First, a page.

Experiment by taking dormant cuttings of shrubs, roses

By David Nagel and Lelia Kelly

Extension Horticulture Specialists

Distributed by Lisa Stewart, Webster County Director


Some examples of plants that you can take cuttings from now are roses, althea, Burford holly, oakleaf hydrangea, Camellia japonica, forsythia, bunch grapes and “Otto Luyken” laurel.

You can try your hand at propagating many other plants in your landscape this winter. The fun is in the experimenting! Cuttings taken during the winter are called dormant cuttings and are an easy way to increase your plants.

First step is to prepare a good rooting bed. Ways to do this range from an elaborate excavated bed with automated sash to a simple nursery tray filled with perlite surrounded by hay bales. My propagation bed is a simple cold frame constructed from concrete blocks, recycled lumber and topped with an old window sash that can be propped open on sunny days for ventilation.

The floor of the cold frame is pea gravel. I fill deep nursery trays with either a soil less potting mix or just perlite. Your rooting bed should be located in an area of the yard that is accessible, yet out of the way of spring gardening activities. It should be protected from cold winds and preferably in light shade. When determining the size of your rooting bed figure that each cutting will probably take a 2-inch square area — every square foot then translates into 36 cuttings.

When taking cuttings use a sharp knife that will make a clean cut. Choose wood that was grown last season and is least as thick as a pencil. Tip growth is usually the best and will root the fastest. Cuttings should be between 4-6 inches with the initial cut about one-half inch below a node (bud, leaf scar) — this is typically the area where root initiation occurs.

With most cuttings, in particular roses and bunch grapes, it is important to have at least two side buds per cutting — one at the base where the roots will emerge and one above where the new growth will emerge. Using a rooting hormone is optional — results vary depending on plant species.

A fun experiment (this is the time of school science projects!) would be to treat some cuttings of a species with hormone, some without and see if there is a difference in rooting. Remove all but two or three leaves from evergreen cuttings to decrease water evaporation through the leaves.

Stick cuttings 1 to 2 inches deep into the rooting media. Be sure and label, as it is amazing how remarkably similar dormant cuttings look! Water thoroughly. Check regularly and keep rooting medium evenly moist. If the rooting bed is covered be sure and ventilate on those sunny days to prevent overheating.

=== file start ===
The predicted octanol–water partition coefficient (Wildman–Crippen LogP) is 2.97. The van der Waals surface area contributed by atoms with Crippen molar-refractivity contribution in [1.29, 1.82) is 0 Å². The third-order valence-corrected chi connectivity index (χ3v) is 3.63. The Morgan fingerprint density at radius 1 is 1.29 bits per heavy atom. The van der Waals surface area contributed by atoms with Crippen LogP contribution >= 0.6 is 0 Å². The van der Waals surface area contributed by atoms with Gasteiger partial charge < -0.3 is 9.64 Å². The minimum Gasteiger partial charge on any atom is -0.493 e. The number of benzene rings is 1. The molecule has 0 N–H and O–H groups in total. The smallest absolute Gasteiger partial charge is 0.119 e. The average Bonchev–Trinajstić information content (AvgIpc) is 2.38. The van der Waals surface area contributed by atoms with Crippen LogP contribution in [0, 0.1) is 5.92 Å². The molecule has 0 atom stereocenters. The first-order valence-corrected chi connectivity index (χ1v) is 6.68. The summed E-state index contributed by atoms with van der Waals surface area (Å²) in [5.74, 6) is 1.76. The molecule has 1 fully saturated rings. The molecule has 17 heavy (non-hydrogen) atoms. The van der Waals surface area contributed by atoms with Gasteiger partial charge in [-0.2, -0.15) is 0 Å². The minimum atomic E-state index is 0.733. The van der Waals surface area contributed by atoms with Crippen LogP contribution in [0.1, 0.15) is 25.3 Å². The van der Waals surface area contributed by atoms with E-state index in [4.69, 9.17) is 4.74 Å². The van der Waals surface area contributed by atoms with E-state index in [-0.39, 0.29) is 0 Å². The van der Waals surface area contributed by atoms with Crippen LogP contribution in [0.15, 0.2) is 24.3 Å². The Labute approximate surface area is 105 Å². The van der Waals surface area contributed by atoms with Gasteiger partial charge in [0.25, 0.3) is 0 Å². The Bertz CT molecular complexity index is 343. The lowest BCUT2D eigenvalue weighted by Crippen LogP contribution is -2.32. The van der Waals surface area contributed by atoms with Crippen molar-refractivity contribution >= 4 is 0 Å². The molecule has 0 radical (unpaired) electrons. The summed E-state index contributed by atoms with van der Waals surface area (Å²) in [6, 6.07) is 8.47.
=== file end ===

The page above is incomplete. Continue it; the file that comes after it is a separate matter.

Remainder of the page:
Cuttings taken in late January and February should root by early April. Cuttings are ready to pot into 4-inch pots when roots are at least an inch long — these young plants should not be put directly in the garden. Continue to care for these potted cuttings throughout the spring and summer.

Fertilize each pot with a soluble fertilizer or you can topdress with a slow-release such as Osmocote. Follow fertilizer application instructions. Your new plants should be ready to transplant into your garden this coming fall when the weather cools.


Many gardeners think that a cold winter like we are having will decrease the insect pressure in the spring. This is true for a few insects, but the majority of insect pests are only slightly delayed by starting with fewer-than-normal over-wintered adults. Some aphid eggs can survive temperatures well below 0.

Many things need to get done before the end of February. Planning and planting are at the forefront of the list, but other tasks need to be completed before March is here. Winter cover crops should be turned in at least a month before planting the crop to eat. This allows the plants to decompose and release their nutrients.

Wood ashes or lime should be applied if the soil is acidic. You can test the soil pH yourself with a kit from the garden center or with pH paper from the hobby or chemistry store. You can get your soil tested for acidity and nutrient levels for $6 at the local Extension office.

Vegetables grow best when the soil pH levels are between 6.2 and 7.5, but few vegetables grow well when the pH level is below 5.2.Thoroughly mixing liming materials with soil will begin acid neutralization immediately and will probably have pH levels well raised in a few weeks.

Keep in mind that tomatoes, peppers and other spring garden favorites should be started under protection about six weeks before the last frost for your area. Vine crops like cantaloupe, cucumber and watermelon should be started three weeks before last frost. You can find the anticipated last frost date at http://www.plantmaps.com/interactive-mississippi-last-frost-date-map.php. It surprises people that Clarksdale (75 miles south of Memphis) and Hattiesburg (75 miles north of the Gulf of Mexico) share the same frost dates.

Cold, windy, cloudy days make it not fun to garden outdoors. Microgreens and sprouts are indoor gardening methods that take little time and space. Sprouts are grown in water in the dark and are eaten two to four days after the seeds turn into plants. Bean sprouts have disappeared from grocery stores because of contamination problems, so keep all materials associated with sprout growing scrupulously clean. Microgreens are grown in well-drained media in the light and are eaten after two to four weeks. You can read more about microgreen growing at http://msucares.com/news/print/lgnews/lg12/121218microgreens.html